MWP: We did a PledgeMusic house concert in Frederick, Maryland, in October as part of the campaign. We arrived at 4:30PM with an acoustic guitar and a violin – myself, Olivia and Hannah our bass player without a bass as it was acoustic with no PA or any kind of amplification. We sang and played and left at 1:00AM. It was playing, doing requests, talking about music, eating, listening to the new album, answering questions. Great fun – there are no rules.

What made you pick ‘Piccadilly Circus In The Rain’ as the latest single?
MWP: Picking a single is difficult and the album in its eclecticism has some catchy tunes on it, especially High Tide/Low Tide and Show, which Dare sings on, but we felt like we should first release a real up-tempo powerful song with A Girl With No Love and then something that captured both a Pop sensibility with moody overtones, reflecting the album as well as we could in two songs. Piccadilly Circus In The Rain achieved this and with a poignant lyric came across as thoughtful, observational as well as musically accessible.

The song deals with the struggles for people with artistic tendencies in large cities such as London, how have you managed these struggles over your musical career?
DM: I can totally relate to the lyrics of “Piccadilly Circus In The Rain”. I was there with Marty as we were struggling to write songs, rehearse them and then search for gigs while holding down a day job. We had a four piece band in London called The True Hundreds. I think we played four gigs and then the bass player developed a heroin habit and it split up. Both of us became a bit disillusioned with the grind of living in London. I think that was when we were finally persuaded that we should move to Australia. After living there for five years I returned to London to take up a position as an assistant engineer at the Townhouse Studios. After the sun, the affluence, the hedonism, the healthy outdoor life of Sydney, it was frankly depressing to be back in “The Smoke”. I stuck it out for 16 years till I finally escaped and moved down to beautiful Cornwall in the South West of England.

The music has been described as “has to be imagined to exist“, is it hard to turn the ideas you imagine into a reality?
DM: Well, that question presumes that we have ‘ideas that we imagine’. We are not the sort of band who sit down before we record and discuss what sort of an album we are going to produce. We have no idea what’s going to emerge. We leave it totally up to what comes out of us as we jam. So there is a randomness, a spontaneity in our writing. I guess that’s why it’s so eclectic – we both like such a diverse range of musical genres that all those influences come out, whether consciously or subliminally, when we create. Who knows, maybe one day we’ll decide to do an acoustic album, or a pop album, but I don’t think so, because we would both find it too limiting.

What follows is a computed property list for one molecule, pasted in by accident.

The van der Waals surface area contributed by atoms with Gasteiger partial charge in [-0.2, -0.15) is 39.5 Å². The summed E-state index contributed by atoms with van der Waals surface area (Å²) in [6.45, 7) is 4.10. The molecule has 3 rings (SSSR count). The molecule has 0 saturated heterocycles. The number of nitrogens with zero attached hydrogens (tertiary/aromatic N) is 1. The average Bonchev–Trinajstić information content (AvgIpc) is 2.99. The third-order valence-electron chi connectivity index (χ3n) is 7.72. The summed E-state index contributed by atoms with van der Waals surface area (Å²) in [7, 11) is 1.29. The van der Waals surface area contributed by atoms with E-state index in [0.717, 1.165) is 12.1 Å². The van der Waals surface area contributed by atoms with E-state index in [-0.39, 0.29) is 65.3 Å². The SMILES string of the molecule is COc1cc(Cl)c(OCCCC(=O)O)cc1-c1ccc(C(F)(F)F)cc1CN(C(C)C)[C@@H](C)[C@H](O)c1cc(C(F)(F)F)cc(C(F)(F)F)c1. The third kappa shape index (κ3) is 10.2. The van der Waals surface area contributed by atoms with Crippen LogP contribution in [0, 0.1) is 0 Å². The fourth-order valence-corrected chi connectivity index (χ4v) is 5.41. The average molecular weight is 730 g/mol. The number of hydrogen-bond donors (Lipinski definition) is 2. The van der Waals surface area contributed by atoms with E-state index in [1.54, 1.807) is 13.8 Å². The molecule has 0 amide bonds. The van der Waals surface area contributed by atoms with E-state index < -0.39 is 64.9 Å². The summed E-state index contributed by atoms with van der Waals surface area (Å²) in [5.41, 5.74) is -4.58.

Marty, you’ve been putting out music for over 35 years and are still putting out albums, what’s the secret to your musical longevity?
MWP: Love, commitment, dedication and to some extent habit. It’s what I do. I did try to get away from it for a couple of years by taking a job in a record store and as a mad collector that was an interesting distraction but whilst doing that I found myself meeting other musicians and that led me to joining Anekdoten and leaving the normal world again. This in turn got me started back on solo shows with Olivia. The MOAT project also materialized as I was in Stockholm and my partner in that project Niko Röhlcke lives there. I was also asked to play bass with my French singer/songwriter friend Arno in his band. So despite trying to escape how I’d spent the last three and half decades I was unable to.

Recently I have been in Texas and Nashville, producing an album for a Texan singer/songwriter called Salim Nourallah and as well as the Noctorum release we are halfway through a new MOAT record AND we begin work on a new Anekdoten album in November – and there’s Atlantium, an instrumental project with friends that live in Scotland! Olivia and I also hope to make a record together in the next year or so.

You’ve also co-written music with many artists over this time, is it hard to keep coming up with new material?
MWP: Hm, well it seems that songs are always there. These days it’s always time that is restrictive, dedicating hours a day can be tricky, life gets in the way, but ultimately it’s about priorities. I’ve never really struggled with the initial creative process. The hard work comes after the ideas.

Do you ever listen to your own music?
DM: Yes. I have the Noctorum stuff on my iPod which I usually have on random. It’s good to hear how it stands up in comparison to other music. I have a substantial collection of music I have produced or written or played on. So occasionally I’ll pull out an album I haven’t heard for ages. Often my reaction is – “how did we DO that?”

What other music do you listen to?
DM: I am not an avid music listener compared to Marty (who is!). I still look out for music by new artists or people I am unfamiliar with. I have just discovered Melodie Gardot who I love. I still keep going back to Joni Mitchell, The Smiths and Steely Dan. My favourite new band is Lemon Twigs.
MWP: I have 50,000 records in my In Deep Music Archive, this is something we need to discuss in a month long retreat in a forest with only records and the occasional break for food and water.

Dare, what do you have planned once this album is out?
DM: I plan to sit back while it sells millions! No seriously, Marty will be back in the UK in March and we’ll resume work on the MOAT album that we’re halfway through.

 

Check out Noctorum’s webpage to find out more!